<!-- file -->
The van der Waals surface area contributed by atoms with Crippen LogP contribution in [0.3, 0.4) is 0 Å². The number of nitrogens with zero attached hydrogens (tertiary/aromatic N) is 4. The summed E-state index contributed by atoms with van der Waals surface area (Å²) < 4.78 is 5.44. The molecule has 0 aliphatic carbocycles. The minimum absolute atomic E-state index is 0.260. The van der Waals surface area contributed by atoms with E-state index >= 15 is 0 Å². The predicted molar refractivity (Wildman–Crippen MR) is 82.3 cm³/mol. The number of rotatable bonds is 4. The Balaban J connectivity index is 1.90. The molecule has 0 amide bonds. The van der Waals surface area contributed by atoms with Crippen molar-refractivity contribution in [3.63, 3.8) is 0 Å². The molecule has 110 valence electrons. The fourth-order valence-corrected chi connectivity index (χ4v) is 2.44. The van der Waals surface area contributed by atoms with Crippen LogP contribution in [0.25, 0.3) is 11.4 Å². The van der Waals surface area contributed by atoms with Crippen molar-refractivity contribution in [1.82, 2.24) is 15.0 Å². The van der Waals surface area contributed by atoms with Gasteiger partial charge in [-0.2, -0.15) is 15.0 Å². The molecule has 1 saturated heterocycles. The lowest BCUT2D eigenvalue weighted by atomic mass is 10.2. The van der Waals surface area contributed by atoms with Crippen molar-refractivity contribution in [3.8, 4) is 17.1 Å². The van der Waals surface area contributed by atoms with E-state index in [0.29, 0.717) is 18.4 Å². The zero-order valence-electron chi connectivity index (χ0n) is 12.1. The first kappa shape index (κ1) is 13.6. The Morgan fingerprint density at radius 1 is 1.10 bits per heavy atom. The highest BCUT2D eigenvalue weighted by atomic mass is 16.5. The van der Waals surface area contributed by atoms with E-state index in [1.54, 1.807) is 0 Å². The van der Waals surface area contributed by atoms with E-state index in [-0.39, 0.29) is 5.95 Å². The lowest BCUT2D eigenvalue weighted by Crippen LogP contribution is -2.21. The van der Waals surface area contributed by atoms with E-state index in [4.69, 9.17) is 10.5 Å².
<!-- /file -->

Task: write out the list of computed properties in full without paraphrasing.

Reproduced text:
The van der Waals surface area contributed by atoms with Crippen LogP contribution in [0.3, 0.4) is 0 Å². The number of nitrogens with zero attached hydrogens (tertiary/aromatic N) is 4. The summed E-state index contributed by atoms with van der Waals surface area (Å²) < 4.78 is 5.44. The molecule has 0 aliphatic carbocycles. The minimum absolute atomic E-state index is 0.260. The van der Waals surface area contributed by atoms with E-state index >= 15 is 0 Å². The predicted molar refractivity (Wildman–Crippen MR) is 82.3 cm³/mol. The number of rotatable bonds is 4. The Balaban J connectivity index is 1.90. The molecule has 0 amide bonds. The van der Waals surface area contributed by atoms with Crippen molar-refractivity contribution in [3.63, 3.8) is 0 Å². The molecule has 110 valence electrons. The fourth-order valence-corrected chi connectivity index (χ4v) is 2.44. The van der Waals surface area contributed by atoms with Crippen LogP contribution in [0.25, 0.3) is 11.4 Å². The van der Waals surface area contributed by atoms with Crippen molar-refractivity contribution in [1.82, 2.24) is 15.0 Å². The van der Waals surface area contributed by atoms with Gasteiger partial charge in [-0.2, -0.15) is 15.0 Å². The molecule has 1 saturated heterocycles. The lowest BCUT2D eigenvalue weighted by atomic mass is 10.2. The van der Waals surface area contributed by atoms with Crippen molar-refractivity contribution in [3.8, 4) is 17.1 Å². The van der Waals surface area contributed by atoms with E-state index in [0.29, 0.717) is 18.4 Å². The zero-order valence-electron chi connectivity index (χ0n) is 12.1. The first kappa shape index (κ1) is 13.6. The Morgan fingerprint density at radius 1 is 1.10 bits per heavy atom. The highest BCUT2D eigenvalue weighted by atomic mass is 16.5. The van der Waals surface area contributed by atoms with E-state index in [1.54, 1.807) is 0 Å². The van der Waals surface area contributed by atoms with E-state index in [-0.39, 0.29) is 5.95 Å². The lowest BCUT2D eigenvalue weighted by Crippen LogP contribution is -2.21. The van der Waals surface area contributed by atoms with E-state index in [4.69, 9.17) is 10.5 Å².